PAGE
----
Columnist Steve Wells: Rapid fat loss from napping
Our society seems to frown upon the lazy and selfish habit of napping. The only people whom are respectfully allowed to nap are children and seniors. I would argue that we do everything we can to avoid napping, emphatically denying our own fatigue, but somehow ready to engage in the next extreme, exciting “thing.”
There is no end to the “legal uppers” you can order from the comfort of your running SUV to keep on keepin’ on in our drug/electronics based society. Many of us delusional go-getters choose the uppers over the nap to get ahead or to attain a rare smidgen of ever diminishing me-time. There are a million bad reasons to avoid naps and sleep all together.
Here is why napping may be the best thing you can do for yourself…
We are extremely sleep deprived as a nation. Sleep deprivation may be the most efficient form of torture next to waiting in line at the DMV. There are many reasons for lack of sleep which vary from the Wi-Fi device infinitely glued to our faces to the neighbor’s cute new rescue pet. Naps are proven to help even if you are chronically sleep deprived. It is almost impossible to block out the river of sleep distractions, so I recommend that you get it when you can.
When I analyzed the benefits of napping, I immediately realized why it is not promoted by “the man” — who must nap a lot to run us into the ground so efficiently. However, most of the stuff that keeps us buzzing right along is legal and vastly promoted, while nappers are regarded to be lazy like the vast majority of cultures around the world who do nap and have almost none of the slow-death-symptoms that we enjoy here in the U.S. I believe that sleep deprivation is an enormous contributor to our declining physical and mental health.
Here are some of the benefits of napping:
Creative thinking: It is proven that creative thinking, and all thinking, improves with a regular nap. Research shows that thinking can often be good for us. Creative thinking, however, is where the real danger lies so please be careful.
Memory: Imagine actually remembering important stuff like anniversaries and the location of the car keys. This function is proven to be enhanced by regular short naps.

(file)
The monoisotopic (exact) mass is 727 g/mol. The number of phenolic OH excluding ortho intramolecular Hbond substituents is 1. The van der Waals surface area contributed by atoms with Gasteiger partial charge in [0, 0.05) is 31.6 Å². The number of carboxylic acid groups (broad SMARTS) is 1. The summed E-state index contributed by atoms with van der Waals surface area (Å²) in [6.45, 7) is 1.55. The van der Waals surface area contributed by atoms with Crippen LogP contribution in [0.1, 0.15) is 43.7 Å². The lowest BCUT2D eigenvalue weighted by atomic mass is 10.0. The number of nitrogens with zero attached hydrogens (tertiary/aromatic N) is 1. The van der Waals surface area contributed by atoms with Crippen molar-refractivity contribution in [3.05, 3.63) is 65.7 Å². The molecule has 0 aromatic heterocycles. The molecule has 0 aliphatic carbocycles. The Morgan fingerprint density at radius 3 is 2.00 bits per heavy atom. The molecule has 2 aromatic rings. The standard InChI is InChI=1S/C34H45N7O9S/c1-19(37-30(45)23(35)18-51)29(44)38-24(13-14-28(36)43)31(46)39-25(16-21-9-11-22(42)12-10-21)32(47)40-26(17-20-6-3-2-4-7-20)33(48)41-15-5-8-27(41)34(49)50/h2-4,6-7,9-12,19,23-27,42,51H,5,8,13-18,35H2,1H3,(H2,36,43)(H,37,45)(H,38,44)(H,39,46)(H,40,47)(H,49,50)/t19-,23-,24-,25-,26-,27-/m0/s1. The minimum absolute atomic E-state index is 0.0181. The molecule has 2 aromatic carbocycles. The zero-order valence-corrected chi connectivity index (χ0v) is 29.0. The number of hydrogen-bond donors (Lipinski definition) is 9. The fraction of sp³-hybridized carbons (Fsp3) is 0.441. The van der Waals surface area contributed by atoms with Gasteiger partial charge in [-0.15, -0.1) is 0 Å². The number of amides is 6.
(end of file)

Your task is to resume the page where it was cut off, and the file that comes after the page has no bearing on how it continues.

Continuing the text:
Nerves: We might actually get sleep, think creatively more often, and have a better memory if we could just calm down without drug-therapy, since the side-effects from the drug-therapy often tweaks our nerves. This phenomenon makes some people billions of dollars and makes many others into addicts. Naps are proven to calm down a tuned up nervous system similar to other natural calming methods like breathing, counting to 10 or mercilessly pounding the heavy bag at the gym.
Blood pressure: An estimated one third of the country, magically, has high blood pressure. Huh, I wonder why. About 70 percent of Americans who know they have high blood pressure take medications for it even though increased exercise and a proper diet is the number one and number two ways to reduce blood pressure. Adequate sleep and naps also help significantly. The problem is that you can’t patent and sell adequate sleep and naps, and neither is covered under the unaffordable health care act.
Alertness: A nap will help you improve alertness much more than 5 hour energy, six hour energy and my own invention, 2½ hour energy, which is all the energy in half the time.
Weight loss: People who get enough sleep enjoy many health benefits including weight loss, or more importantly a lack of weight gain. Weight loss is such a dumb set of words anyway as you can be heavy and healthy and light and very unhealthy. The nap will help you regulate proper hormone function, particularly cortisol levels. If cortisol levels are chronically sky-high, “weight loss” will be next to impossible.
Tax deduction: Just kidding, accountants! Imagine the logistics of writing off naps. Besides, the man would never give us a break for something that actually works. This would work because Americans will do almost anything for a tax break. Sadly, I would argue that we would do almost nothing unless there was a tax deduction.
Perhaps once again, children and seniors are the only ones who have it right.
Steve Wells is a personal trainer and co-owner of Midland Fitness. His column appears on Tuesdays.
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Marti Barbour was selected almost 20 years ago as the first recipient of a Habitat For Humanity house in the Roaring Fork Valley. She paid off her mortgage in June and recalled the dire times her family faced and the help that Habitat provided.